Curling game rules – how to curl

By: Dennis B. B. Taylor

CURLING

When it comes to winter Olympic sports, curling stands out. It may seem a bit peculiar, with all the sweeping, sliding on ice, and bowling. But don’t let that fool you, it’s actually one of the most strategic sports out there. While skiing, ice hockey, and figure skating often steal the spotlight, curling has been gaining popularity in recent years.

GETTING STARTED

The Rink

Curling is a game that takes place on a long strip of ice known as the “rink.” The rink is quite spacious, measuring about 15 feet wide and 145 feet long. Its surface is covered in frozen water droplets known as pebbles, which provide texture and grip to the ice. The rink has two targets on each end called the “houses,” and they are a whopping 114 feet away from each other.

If you take a closer look, you’ll notice a vertical center line running across the rink. On either side, 21 feet away from the center of the house, are the hog lines. And right through the center of the houses, you’ll find the tee line.

The Players

In a game of curling, there are two key roles that players take turns fulfilling. These roles include throwing the rocks and sweeping in front of them. Each team has four players, and everyone on the team gets a chance to throw at least one rock per round.

The Game in Action

Curling game rules - how to curl

When it comes to curling, the game is divided into ten ends. In each end, both teams take turns throwing eight rocks towards the house from the opposite end of the sheet. Once an end is finished, the teams switch sides and aim at the house on the other side of the sheet.

Throwing

During an end, players on a team alternate throwing rocks at the house. The objective is to get the rock as close to the center of the house as possible. There are various strategic approaches to throwing the rock, such as knocking the opponent’s rock out of the way, blocking the house with their own rock, or simply aiming for the center of the house.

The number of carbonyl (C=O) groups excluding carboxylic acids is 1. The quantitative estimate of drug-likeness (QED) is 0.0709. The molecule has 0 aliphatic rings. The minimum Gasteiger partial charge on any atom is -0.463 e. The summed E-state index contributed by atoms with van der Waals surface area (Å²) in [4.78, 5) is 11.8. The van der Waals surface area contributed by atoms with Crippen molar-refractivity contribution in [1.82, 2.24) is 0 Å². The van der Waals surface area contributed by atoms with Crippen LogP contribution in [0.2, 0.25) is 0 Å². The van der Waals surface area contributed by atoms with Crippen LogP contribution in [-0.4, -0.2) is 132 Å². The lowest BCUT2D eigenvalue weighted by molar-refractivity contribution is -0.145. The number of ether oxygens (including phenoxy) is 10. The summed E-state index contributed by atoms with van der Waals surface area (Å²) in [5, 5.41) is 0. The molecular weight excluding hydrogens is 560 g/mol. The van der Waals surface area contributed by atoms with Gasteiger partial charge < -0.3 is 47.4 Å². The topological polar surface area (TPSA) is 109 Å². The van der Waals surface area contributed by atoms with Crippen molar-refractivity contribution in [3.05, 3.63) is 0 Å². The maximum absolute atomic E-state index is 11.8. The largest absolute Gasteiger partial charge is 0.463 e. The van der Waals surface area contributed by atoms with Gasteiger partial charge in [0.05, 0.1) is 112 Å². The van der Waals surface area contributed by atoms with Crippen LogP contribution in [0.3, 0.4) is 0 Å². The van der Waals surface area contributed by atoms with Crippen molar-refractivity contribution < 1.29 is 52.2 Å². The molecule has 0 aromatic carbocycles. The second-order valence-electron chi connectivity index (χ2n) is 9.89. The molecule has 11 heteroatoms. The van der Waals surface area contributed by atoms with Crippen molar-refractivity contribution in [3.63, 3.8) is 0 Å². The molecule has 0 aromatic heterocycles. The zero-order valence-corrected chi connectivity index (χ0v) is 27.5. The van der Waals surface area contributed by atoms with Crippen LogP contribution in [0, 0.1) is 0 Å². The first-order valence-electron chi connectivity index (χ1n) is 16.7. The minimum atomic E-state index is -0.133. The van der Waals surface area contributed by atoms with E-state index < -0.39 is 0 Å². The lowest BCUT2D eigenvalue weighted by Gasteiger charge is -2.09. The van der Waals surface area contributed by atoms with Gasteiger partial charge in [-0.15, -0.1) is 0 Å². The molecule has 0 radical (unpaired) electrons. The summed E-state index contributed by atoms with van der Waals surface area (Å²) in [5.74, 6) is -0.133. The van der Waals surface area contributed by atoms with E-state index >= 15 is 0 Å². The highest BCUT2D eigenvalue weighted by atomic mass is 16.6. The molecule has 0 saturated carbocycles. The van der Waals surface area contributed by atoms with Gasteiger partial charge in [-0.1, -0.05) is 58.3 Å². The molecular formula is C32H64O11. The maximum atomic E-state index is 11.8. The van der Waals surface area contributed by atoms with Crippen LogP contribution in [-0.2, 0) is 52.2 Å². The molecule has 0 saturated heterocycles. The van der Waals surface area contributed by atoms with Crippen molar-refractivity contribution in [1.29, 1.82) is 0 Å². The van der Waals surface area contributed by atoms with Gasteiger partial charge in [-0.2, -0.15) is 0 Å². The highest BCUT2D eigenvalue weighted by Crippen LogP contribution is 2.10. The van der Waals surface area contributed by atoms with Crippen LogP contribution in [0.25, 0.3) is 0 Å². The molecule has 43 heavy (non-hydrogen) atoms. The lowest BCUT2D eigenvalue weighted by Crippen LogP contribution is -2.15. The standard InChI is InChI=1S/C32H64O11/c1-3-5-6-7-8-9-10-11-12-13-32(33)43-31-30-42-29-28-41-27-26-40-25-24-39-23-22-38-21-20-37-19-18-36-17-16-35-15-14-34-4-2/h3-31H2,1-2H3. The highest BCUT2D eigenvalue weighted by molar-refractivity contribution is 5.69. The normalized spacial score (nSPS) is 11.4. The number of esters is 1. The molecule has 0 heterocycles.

Sweeping

When it comes to curling, the most fascinating element is definitely the sweeping. By sweeping the ice, players have the power to control the speed and direction of the rock. The pebbled surface of the ice is what makes sweeping so influential on the rock’s movement. You can have one to three players sweeping at the same time, either to slow down the rock or to make slight adjustments to its path.

SCORING

During each round, only one team has the opportunity to score. The team that has their stone closest to the center, also known as the “button,” receives one point. In addition, the winning team earns extra points for every rock they have in the house that is closer to the button than the opposing team’s closest rock. If none of the rocks end up inside the house, no team scores any points.

THE HAMMER

When it comes to curling, the hammer is a crucial element. It’s like the final throw of each round, and it gives your team a great advantage. You see, the team that wins a round doesn’t get the hammer in the next one – it goes to the other team. In simpler terms, if a team fails to score in a round, they get the hammer in the following round. But there’s one exception: if both teams fail to score, the team that had the hammer last gets to keep it.

The End of the Game

Once ten rounds have been played, the team with the highest overall score wins. In curling, there are no ties. So, if the game is tied after ten rounds, the teams will keep playing until one team manages to score more points than the other.

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